Ireland must put Saturday’s defeat to Japan behind them and destroy the true minnow of the pool, Russia, who are on zero points from two games.

We should not be afraid of this opposition, but they did have a great start against Japan in the opening match, scoring an early try from a set piece. It noticeably shocked the host nation and it took them some time to get into their stride.

We should expect a similar game plan from the Russians, but I don’t believe our defence will be truly tested. It is true that their set piece is well drilled, but they made far too many mistakes in their first two outings to cause too many doubts about this Irish side.

We do need to secure a bonus point, however, to keep as much pressure on both Scotland and Japan. Ireland need to secure the maximum ten points from our final two games, so that we force the final game of the pools, Scotland against Japan, to be a fight for pool qualification.

If things go our way, a Scotland win might push Japan into third place, and if the Brave Blossoms succeed, then they will top the group with Ireland in the runner up position.

For a start, we need a bonus point tomorrow. It should not be too much of a stretch. Johnny Sexton is back. The team has had a few more changes, but if you saw it in isolation, you would not ask too many questions about the selection.

Scannell on for Best makes sense. The Irish captain has done well so far, surpassing most estimates to his fitness and commitment, but now deserves a day off. Should we progress to the quarter finals, his presence at peak energy levels will be required.

IrelandPositionRussia
Dave Kilcoyne1Andrei Polivalov
Niall Scannell2Evgeny Matveev
John Ryan3Kirill Gotovtsev
Tadhg Beirne4Andrey Garbuzov
Jean Kleyn5Bogdan Fedotko
Rhys Ruddock6Anton Sychev
Peter O’Mahony7Tagir Gadzhiev
Jordi Murphy8Gresev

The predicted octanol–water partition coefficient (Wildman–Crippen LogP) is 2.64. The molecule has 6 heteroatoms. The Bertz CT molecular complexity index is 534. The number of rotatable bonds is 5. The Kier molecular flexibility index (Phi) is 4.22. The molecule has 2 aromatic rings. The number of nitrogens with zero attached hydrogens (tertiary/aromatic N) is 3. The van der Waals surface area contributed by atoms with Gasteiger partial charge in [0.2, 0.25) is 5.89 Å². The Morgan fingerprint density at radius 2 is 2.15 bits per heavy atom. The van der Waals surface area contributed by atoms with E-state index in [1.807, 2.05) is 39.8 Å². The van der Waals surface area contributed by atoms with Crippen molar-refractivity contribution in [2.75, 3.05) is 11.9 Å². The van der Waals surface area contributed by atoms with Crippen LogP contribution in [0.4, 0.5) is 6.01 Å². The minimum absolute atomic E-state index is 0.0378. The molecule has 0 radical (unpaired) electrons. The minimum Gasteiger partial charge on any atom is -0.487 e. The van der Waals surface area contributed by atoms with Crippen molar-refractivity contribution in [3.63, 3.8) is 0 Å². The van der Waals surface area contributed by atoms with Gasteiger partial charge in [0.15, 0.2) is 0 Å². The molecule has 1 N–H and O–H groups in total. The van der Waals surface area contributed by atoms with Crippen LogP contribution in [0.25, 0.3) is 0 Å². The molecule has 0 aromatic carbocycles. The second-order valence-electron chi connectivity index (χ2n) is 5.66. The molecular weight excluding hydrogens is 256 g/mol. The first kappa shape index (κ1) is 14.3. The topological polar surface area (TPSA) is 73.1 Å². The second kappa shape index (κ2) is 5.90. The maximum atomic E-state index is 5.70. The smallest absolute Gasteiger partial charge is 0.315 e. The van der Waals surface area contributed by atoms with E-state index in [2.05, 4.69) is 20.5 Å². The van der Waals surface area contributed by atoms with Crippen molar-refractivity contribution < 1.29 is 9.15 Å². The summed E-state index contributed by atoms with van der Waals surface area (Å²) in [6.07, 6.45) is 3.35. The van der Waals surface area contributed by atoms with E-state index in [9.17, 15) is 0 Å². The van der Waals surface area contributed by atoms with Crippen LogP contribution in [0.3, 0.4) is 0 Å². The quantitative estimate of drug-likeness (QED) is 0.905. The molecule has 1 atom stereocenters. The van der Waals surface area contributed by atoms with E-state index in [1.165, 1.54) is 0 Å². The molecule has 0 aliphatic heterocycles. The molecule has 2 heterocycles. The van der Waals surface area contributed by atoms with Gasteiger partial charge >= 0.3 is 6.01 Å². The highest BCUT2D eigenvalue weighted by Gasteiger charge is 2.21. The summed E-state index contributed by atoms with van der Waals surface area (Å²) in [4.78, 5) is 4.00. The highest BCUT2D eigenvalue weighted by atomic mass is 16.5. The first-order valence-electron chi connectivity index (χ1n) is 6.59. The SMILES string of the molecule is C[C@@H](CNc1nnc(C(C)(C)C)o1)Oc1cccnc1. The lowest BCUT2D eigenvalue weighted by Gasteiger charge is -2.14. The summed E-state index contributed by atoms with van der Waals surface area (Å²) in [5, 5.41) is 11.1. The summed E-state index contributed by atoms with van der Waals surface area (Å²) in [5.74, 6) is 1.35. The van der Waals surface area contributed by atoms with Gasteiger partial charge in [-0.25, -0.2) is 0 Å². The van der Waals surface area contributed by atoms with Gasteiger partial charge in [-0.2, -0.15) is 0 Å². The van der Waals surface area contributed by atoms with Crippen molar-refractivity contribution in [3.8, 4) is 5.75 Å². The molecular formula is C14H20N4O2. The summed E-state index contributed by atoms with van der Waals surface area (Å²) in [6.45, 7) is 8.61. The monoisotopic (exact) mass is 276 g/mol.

Luke McGrath9Dmitry Perov
Johnny Sexton (Captain)10Ramil Gaisin
Keith Earls11Denis Simplikevich
Bundee Aki12Kirill Golosnitskiy
Garry Ringrose13Igor Galinovskiy
Andrew Conway14German Davydov
Rob Kearney15Vasily Artemyev (Captain)
Replacements
Seán Cronin16Stanislav Selskii
Andrew Porter17Valery Morozov
Tadhg Furlong18Vladimir Podrezov
Iain Henderson19Andrey Ostrikov
CJ Stander20Evgeny Elgin
Joey Carbery21Sergey Ianiushkin
Jack Carty22Roman Khodin
Jordan Larmour23Vladimir Ostroushko

Jordi Murphy joins the squad and goes straight into the team. He was unlucky, in my opinion, not to make the initial touring party. Unlucky indeed is Jack Conan, who has had to bow out of the tournament with an ankle injury.

The pressure is high now. Anything less than a comprehensive victory will kill any chance of getting momentum from the pool stages. We desperately need a mistake free game where we maximise every scoring opportunity.

Johnny Sexton mentioned during interviews that it is better to have poor games during the pool stages than during the quarter finals. True, I’d have to agree. But as commentators keep reminding us, losing a pool game is a good predictor that you will not lift the trophy at the end of the tournament.

I also recall such arguments being used during the disastrous 2007 World Cup in France. Ireland eased past Namibia only to flounder against the other minnow in the group, Georgia. In truth we were lucky to escape that day with a 14-10 win. The subsequent comprehensive losses to Argentina and France which knocked us out had been forewarned by the poor run up.

So while it’s true that we are not fully out of it yet, and that we have too relatively easy (touch wood) games ahead of us to close out the pool, the confidence has been drained from the team, like the pints of sweat the guys have had to expend while in the cauldron.

Japan’s climate may be the biggest obstacle in front of Ireland. If we get through tomorrow with the required four-try win, I would be happy. Then we have twelve days to recoup for the show down with Samoa. One step at a time.

Tomorrow’s spread is 52 points. Under normal circumstances, say for example if the game were to be played in Dublin, I think this would be a reasonable spread. Ireland need to get back to the level that they had against Scotland, and keep it up for eighty minutes, or they will struggle to put fifty points on Russia.

Then again, the well of experience is deep in this side. Many playing tomorrow have had a taste of beating the best teams in the world. It’s time for the cold, professional, ruthless streak to come out. Let’s put the Russians to the sword.